One of The 5,000 Fingers of Dr. T.'s remarkable sets

Quick — name all the Doctor Seuss film adaptations you’d gladly watch more than once. The list is, of course, very short: in fact, unless you’re an easily pleased eight-year old, there’s only one, The 5,000 Fingers of Dr. T.

This musical fantasy classic screens at 3:10pm on Wednesday March 2 at Pacific Film Archive as part of the undergraduate course, Film 50. Tickets will be available to the public as space permits.

Directed by the otherwise forgotten (and, truth be told, forgettable to all but his close friends and relatives) Roy Rowland, The 5,000 Fingers of Dr. T. is one of the Technicolor wonders of the world. Shot in 1952 and penned by Seuss ghost writer Theodor Geisl, it’s a delightfully outré reminder of the importance American society placed on the concept of the ‘nuclear family’ during the early years of the atomic age.

Future Lassie star Tommy Rettig plays young Bartholomew Collins, an All-American lad with two problems: he’s being raised by single mom Heloise (Mary Healy, who began her film career in 1938 and is still with us today), and is taking piano lessons from prissy Doctor Terwilliker (Hans Conried). Bart would rather be outside playing with his dog Sport, but mom is in cahoots with Terwilliker and insists that practice will one day make perfect.

The closest thing to a father figure in Bart’s life is plumber August Zabladowski (San Francisco native Peter Lind Hayes), currently around the house unclogging Heloise’s sink (literally, not metaphorically). Heloise is not so impressed — though she acknowledges he’s the best plumber in town, she doesn’t consider Mr. Zabladowski a good role model for her son, telling him “you certainly aren’t helping to maintain discipline. It’s not easy thing to bring up a boy without a father”.

After establishing its reality-based parameters, The 5,000 Fingers of Dr. T. then gets down to serious business. Bart drifts off to sleep mid-practice and finds his sub-conscious self trapped at the Terwilliker Institute, an imposing building featuring twisting passageways, staircases that go nowhere, and a giant piano, upon which five hundred of Dr. T’s pupils will play the most beautiful piece of music ever written, Ten Happy Fingers. To make matters worse, Dr. T. has hypnotized Heloise, who he intends to marry, and she’s now helping him run the Institute. Of such stuff are little boys’ nightmares made.

Mr. Zabladowski, of course, is also in Bart’s dream. He’s been hired to install sinks at the Institute, which can’t open unless it’s up to code. Bart tries to convince him to down tools, but Zabladowski is happy for the business (it’s made clear he’s an independent contractor, not a union plumber). Can Bart win over Mr. Z. to his cause, break Dr. T.’s hold upon his mother, and save hundreds of small boys from a fate worse than death? You won’t find any spoilers in this column, bub.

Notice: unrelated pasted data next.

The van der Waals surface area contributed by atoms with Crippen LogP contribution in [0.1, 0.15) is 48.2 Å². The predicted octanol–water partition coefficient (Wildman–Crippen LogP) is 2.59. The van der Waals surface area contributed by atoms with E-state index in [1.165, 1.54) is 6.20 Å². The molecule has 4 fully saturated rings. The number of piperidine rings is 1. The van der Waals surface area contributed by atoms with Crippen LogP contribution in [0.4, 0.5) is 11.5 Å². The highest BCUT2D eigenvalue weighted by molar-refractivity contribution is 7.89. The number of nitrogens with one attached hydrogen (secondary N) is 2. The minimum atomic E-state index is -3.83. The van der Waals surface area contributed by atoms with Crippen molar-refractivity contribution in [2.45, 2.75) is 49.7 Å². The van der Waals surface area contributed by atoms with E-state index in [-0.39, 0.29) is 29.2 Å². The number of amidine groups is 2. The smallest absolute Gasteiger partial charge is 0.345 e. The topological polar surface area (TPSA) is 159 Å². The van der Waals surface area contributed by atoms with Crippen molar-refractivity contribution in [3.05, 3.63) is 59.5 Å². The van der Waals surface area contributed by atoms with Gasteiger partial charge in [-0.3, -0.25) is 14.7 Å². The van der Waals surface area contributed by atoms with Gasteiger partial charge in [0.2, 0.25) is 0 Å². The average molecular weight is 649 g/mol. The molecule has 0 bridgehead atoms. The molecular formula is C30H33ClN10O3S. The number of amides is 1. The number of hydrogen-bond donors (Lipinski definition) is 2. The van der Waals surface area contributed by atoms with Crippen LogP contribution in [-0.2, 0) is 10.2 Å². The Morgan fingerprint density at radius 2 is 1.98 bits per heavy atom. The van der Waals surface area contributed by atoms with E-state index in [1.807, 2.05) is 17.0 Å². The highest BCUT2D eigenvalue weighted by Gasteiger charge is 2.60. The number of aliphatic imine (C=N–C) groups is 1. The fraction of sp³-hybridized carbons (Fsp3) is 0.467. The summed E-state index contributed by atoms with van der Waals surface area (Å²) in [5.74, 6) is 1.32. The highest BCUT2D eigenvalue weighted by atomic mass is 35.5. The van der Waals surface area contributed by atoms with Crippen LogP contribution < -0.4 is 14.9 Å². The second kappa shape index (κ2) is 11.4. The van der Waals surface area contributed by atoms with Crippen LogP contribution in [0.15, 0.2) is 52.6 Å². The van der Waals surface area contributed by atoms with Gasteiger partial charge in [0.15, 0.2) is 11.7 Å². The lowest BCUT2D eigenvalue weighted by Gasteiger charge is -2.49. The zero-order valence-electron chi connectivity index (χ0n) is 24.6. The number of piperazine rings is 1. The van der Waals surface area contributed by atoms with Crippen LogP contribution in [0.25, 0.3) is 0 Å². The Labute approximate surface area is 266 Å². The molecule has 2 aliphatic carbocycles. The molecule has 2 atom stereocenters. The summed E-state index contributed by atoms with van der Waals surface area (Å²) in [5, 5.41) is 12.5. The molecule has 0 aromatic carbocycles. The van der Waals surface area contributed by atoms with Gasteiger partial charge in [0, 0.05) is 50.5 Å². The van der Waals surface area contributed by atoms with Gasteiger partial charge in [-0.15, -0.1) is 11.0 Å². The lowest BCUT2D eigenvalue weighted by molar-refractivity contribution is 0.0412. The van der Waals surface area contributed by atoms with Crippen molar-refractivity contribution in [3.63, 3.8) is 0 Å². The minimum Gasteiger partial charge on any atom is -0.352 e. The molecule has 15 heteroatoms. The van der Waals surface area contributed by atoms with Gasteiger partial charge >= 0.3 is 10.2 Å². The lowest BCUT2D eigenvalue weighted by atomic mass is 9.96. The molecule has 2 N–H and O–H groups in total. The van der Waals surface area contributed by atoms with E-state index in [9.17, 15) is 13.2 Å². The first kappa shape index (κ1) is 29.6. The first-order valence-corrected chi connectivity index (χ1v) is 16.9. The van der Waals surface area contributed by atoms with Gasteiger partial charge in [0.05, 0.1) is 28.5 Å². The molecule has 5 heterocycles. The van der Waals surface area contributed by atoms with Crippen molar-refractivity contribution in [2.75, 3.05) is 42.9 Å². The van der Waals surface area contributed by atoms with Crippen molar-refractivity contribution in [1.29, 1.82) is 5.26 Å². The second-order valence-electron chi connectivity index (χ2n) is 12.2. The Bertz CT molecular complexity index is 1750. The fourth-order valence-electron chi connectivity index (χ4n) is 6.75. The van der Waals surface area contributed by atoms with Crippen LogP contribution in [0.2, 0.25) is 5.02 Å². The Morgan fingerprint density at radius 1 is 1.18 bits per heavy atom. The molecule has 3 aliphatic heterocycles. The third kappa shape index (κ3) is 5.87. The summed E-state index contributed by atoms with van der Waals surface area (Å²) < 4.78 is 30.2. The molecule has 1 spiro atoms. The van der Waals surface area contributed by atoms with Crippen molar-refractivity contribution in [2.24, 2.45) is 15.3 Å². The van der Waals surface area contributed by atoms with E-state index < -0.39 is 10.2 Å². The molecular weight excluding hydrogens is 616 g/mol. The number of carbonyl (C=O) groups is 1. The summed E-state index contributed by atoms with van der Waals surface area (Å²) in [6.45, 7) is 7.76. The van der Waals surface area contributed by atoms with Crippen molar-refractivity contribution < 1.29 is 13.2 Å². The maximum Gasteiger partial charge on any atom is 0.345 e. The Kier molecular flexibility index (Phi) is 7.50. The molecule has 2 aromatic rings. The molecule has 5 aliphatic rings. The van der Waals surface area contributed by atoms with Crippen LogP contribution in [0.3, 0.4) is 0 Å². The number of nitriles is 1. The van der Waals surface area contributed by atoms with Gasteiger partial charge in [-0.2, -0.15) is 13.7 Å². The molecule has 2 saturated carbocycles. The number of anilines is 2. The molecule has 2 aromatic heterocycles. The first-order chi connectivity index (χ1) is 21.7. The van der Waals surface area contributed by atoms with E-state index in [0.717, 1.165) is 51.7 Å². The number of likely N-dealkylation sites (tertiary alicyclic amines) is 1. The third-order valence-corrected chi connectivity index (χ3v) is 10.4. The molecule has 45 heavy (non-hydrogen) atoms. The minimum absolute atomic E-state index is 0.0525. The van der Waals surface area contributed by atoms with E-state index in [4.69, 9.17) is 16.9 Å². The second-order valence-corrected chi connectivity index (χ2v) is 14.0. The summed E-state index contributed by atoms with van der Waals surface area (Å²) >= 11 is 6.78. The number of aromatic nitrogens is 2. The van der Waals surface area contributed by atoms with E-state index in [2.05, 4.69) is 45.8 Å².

There may be no such thing as a perfect film, but I’ve seen The 5,000 Fingers of Dr. T. many times on screens both big and small and still cannot find fault with it. Perhaps the colors are not quite as rich as they could be — though that might be the fault of the bare bones DVD currently on the market, which clearly wasn’t mastered from pristine source material and is plagued with dirt and scratches.

This minor quibble aside, however, what’s not to like? Geisl’s writing will delight and amuse audiences junior and senior, the cast is perfect (though it might have been fun to see what Ernest Thesiger could have done in the title role), the songs memorable (you’ll be humming them for days  –even Dream Stuff, the film’s one concession to drippy balladry), the dance sequences superbly choreographed (oh yes, there will be dancing!), and the art design a sublime blend of Weimar expressionism and Seussian whimsy.

And then there’s the film’s gay subtext, which, intentional or otherwise, can be taken or left depending on your taste for camp. Dr. T. wears, shall we say, ‘non-traditional’ outfits that were then and remain today the polar opposite of traditional masculine garb. This is a man who chooses to wear silver garters, undulating frilly undies, peekaboo blouses, lavender spats, and chamois booties—at work. This is NOT a man any red-blooded American boy would want his mother to marry, at least not in 1952.

As with The Thief of Bagdad, which PFA screened earlier this year as part of the same series, The 5,000 Fingers of Dr. T. fails the politically correct smell test miserably. On the other hand, it’s one of the most unique, imaginative, and entertaining films ever made. As long as you aren’t insulted by Dr. T.’s wardrobe, you’ll love it.

(Footnote: am I alone in suspecting that the scene in which Terwilliker’s prisoners play a giant xylophone subsequently influenced TV comedy pioneer Ernie Kovacs?)

Berkeleyside’s film writer John Seal writes a weekly movie recommendation column at Box Office Prophets, as well as a column in The Phantom of the Movies’ Videoscope, an old-fashioned paper magazine, published quarterly.

Freelancer John Seal is Berkeleyside’s film critic. A movie connoisseur with a penchant for natty hats who lives in Oakland, John writes a weekly film recommendation column at Box Office Prophets, as...